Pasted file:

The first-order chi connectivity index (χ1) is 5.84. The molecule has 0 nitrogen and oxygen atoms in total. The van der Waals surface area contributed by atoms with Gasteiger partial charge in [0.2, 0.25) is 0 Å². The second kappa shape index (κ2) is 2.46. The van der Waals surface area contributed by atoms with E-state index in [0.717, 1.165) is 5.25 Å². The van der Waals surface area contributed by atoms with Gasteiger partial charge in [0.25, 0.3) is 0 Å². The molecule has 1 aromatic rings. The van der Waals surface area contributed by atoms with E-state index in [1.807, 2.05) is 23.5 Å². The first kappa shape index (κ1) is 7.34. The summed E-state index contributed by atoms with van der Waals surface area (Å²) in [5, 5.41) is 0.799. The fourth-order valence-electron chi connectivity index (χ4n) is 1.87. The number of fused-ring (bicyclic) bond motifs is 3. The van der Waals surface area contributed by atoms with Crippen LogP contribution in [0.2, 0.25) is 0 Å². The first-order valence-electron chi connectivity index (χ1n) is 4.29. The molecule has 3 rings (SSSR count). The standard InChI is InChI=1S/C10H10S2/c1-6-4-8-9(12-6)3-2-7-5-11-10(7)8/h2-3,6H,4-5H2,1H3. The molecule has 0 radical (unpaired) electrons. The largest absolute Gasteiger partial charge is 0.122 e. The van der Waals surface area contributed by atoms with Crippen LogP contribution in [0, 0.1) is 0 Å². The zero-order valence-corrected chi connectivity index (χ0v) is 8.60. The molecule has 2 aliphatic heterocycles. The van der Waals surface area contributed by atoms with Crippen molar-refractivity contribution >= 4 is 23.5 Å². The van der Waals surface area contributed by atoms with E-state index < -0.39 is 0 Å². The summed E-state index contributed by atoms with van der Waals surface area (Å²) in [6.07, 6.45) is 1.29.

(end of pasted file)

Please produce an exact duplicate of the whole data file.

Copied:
The first-order chi connectivity index (χ1) is 5.84. The molecule has 0 nitrogen and oxygen atoms in total. The van der Waals surface area contributed by atoms with Gasteiger partial charge in [0.2, 0.25) is 0 Å². The second kappa shape index (κ2) is 2.46. The van der Waals surface area contributed by atoms with E-state index in [0.717, 1.165) is 5.25 Å². The van der Waals surface area contributed by atoms with Gasteiger partial charge in [0.25, 0.3) is 0 Å². The molecule has 1 aromatic rings. The van der Waals surface area contributed by atoms with E-state index in [1.807, 2.05) is 23.5 Å². The first kappa shape index (κ1) is 7.34. The summed E-state index contributed by atoms with van der Waals surface area (Å²) in [5, 5.41) is 0.799. The fourth-order valence-electron chi connectivity index (χ4n) is 1.87. The number of fused-ring (bicyclic) bond motifs is 3. The van der Waals surface area contributed by atoms with Crippen LogP contribution in [0.2, 0.25) is 0 Å². The first-order valence-electron chi connectivity index (χ1n) is 4.29. The molecule has 3 rings (SSSR count). The standard InChI is InChI=1S/C10H10S2/c1-6-4-8-9(12-6)3-2-7-5-11-10(7)8/h2-3,6H,4-5H2,1H3. The molecule has 0 radical (unpaired) electrons. The largest absolute Gasteiger partial charge is 0.122 e. The van der Waals surface area contributed by atoms with Crippen LogP contribution in [0, 0.1) is 0 Å². The zero-order valence-corrected chi connectivity index (χ0v) is 8.60. The molecule has 2 aliphatic heterocycles. The van der Waals surface area contributed by atoms with Crippen molar-refractivity contribution >= 4 is 23.5 Å². The van der Waals surface area contributed by atoms with E-state index < -0.39 is 0 Å². The summed E-state index contributed by atoms with van der Waals surface area (Å²) in [6.07, 6.45) is 1.29.